There was a professor who stayed beside our house in Benin City, Edo State. He wore shorts and his pair of glasses were always hanging from his neck by a string. Everyone called him ‘Prof’. My mum was a Literature teacher in Golden Touch College, one of the nearby secondary schools. After finishing her collection of literature texts, I desired a new source. That was when I stumbled on Prof’s library. It was made up of a single bookshelf. This shelf was taller than me, and took up the expanse of an entire wall. This discovery set off weekly trips that saw me dashing in and out of his house to get a novel. Since I returned all the books in good condition, prostrated whenever I came into his compound and returned a book before picking another, Prof let me be.
Out of curiosity, he called me one day. I approached him timidly, holding loosely the copy of Chinua Achebe’s ‘Things Fall Apart’ which I had just finished reading.
‘So you have read that book, eh?’
‘Did you understand it?’
‘Yes sah’. And I proceeded to tell him the story of the village that was doing just fine till the coming of the white men. I must have gotten incensed when I described Okonkwo’s whipping by the white man. I must have gotten emotional when I described Ikemefuna’s death (murder). From then on, he always stopped by on the road to ask what book I was reading, responded excitedly to my greetings and smiled whenever I came to ‘raid’ his library’. When the time came for us to leave Benin City, his library was one of the things I felt bad at leaving.
This was my first introduction to the literary works of Chinua Achebe. My reaction was one of awe and a desire to experience what the characters lived. I became fond of fufu, and tried to swallow large handfuls like the characters in ‘Things Fall Apart’. I requested a mosquito coil for my room, as I tried to create a rustic setting. I made inquiries about the possibility of getting a hurricane lamp-the type made of palm kernel husks. I swallowed air before speaking to mimic a baritone like the strong, manly Okonkwo. I must commend my mum for indulging these fantasies.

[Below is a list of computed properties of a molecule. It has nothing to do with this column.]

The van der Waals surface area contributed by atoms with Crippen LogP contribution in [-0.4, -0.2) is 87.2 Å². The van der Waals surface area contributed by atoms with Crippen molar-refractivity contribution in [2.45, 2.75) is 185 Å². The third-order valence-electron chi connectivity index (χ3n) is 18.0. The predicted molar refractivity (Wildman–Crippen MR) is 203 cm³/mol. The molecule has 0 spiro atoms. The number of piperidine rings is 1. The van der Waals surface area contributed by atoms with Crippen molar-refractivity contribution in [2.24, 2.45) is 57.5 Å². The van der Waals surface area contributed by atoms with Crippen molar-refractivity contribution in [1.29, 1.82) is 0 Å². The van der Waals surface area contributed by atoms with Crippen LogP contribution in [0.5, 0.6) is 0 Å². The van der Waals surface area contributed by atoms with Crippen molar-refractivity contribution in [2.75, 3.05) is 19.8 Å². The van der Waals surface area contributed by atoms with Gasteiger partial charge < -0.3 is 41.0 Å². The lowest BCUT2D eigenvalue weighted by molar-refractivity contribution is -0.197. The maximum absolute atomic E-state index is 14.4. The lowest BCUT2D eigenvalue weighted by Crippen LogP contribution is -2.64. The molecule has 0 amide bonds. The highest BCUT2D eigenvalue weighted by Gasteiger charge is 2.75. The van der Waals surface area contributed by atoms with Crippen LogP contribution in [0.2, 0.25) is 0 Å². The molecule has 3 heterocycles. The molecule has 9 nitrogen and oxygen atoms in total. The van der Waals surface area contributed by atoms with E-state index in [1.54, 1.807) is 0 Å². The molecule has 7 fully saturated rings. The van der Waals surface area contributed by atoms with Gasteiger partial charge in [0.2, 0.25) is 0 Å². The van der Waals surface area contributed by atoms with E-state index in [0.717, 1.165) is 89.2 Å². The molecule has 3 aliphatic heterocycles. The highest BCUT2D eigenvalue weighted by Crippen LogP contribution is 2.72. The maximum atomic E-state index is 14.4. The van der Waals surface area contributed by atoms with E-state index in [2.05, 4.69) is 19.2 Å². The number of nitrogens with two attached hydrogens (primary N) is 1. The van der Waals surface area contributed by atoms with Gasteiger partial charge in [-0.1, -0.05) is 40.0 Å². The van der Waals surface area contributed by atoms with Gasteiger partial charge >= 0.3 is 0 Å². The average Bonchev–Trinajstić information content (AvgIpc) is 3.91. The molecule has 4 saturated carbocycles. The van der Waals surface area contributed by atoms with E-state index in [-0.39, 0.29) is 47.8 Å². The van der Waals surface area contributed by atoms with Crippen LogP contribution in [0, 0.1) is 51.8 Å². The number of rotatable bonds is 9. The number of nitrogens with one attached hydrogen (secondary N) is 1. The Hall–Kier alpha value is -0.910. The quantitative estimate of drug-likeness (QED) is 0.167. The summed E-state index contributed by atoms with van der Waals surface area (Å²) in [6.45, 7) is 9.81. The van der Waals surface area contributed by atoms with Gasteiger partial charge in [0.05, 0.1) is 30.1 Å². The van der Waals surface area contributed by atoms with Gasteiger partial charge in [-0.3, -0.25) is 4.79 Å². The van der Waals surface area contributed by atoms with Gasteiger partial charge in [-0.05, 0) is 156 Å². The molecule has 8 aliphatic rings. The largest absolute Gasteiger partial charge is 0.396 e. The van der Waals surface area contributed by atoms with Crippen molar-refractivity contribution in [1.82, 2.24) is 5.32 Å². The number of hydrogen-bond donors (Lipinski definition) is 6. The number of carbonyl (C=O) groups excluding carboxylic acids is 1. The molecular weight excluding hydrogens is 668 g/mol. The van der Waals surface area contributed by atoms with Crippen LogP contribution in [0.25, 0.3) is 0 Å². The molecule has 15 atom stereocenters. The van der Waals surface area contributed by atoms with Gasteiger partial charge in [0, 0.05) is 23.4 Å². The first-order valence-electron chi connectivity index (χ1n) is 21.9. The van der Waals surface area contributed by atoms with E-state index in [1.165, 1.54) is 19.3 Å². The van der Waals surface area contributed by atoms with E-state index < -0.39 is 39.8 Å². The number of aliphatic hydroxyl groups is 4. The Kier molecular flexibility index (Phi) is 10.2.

As I grew, I re-read his books. It was like returning to an old friend. This time, I understood them from a higher plane. I understood better the themes of cultural appreciation, history and negritude.
My favourite work by Chinua Achebe remains ‘Morning Yet on Creation Day’. In it, I discovered essays as an art form. It taught me to speak my mind, be principled and tell my story. I saw that in the instance when an expatriate housewife tried to tell him how he should have written one of his books. He calmly told her that the tasks of a housewife and art critic do not go hand in hand.
He taught me the importance of confronting history. In that anthology, he published a rejoinder he (earlier) wrote to Tai Solarin when the latter accused him and other Nige
rian writers of writing in the English Language, and thus not helping the development of their mother languages. It was a long settled issue, but he published it for the sake of history. This theme is one I would see in Adolf Hitler’s ‘Mein Kampf’ where he published stories on long settled issues like the French Invasion, to show the imprint of life at a certain time.
I learnt that history prevents us from sinking into past issues; it helps us understand our present.
In the twilight of his life, he was sad about not a few things. He watched Nigeria sink deeper into a mire of corruption and marginalisation of the Igbos. He showed his dissatisfaction by twice rejecting the prestigous national honours (in 2004 and 2011). He was incensed by the pervasive unintellectual pop culture. He rejected the million dollar offer by American gangster rapper, Curtis Jackson a.k.a. 50 Cent to use his intellectual property in a film. He showed the power of rejection-how it can be used for good.
His most recent book and long-awaited memoir of the Nigerian-Biafra war, ‘There Was A Country’, is both sad and angry-a book by a writer looking back and mourning Nigeria’s failures. It is an awakening and a clarion call. For us-who learnt from him-to take on the mantle.
In two months, I will publish my first book (A Distant Memory). I would never have found my voice and the confidence to tell my story without a childhood steeped in his works.
Rest in Peace Uncle Chinua. May you find sweet life in the life beyond.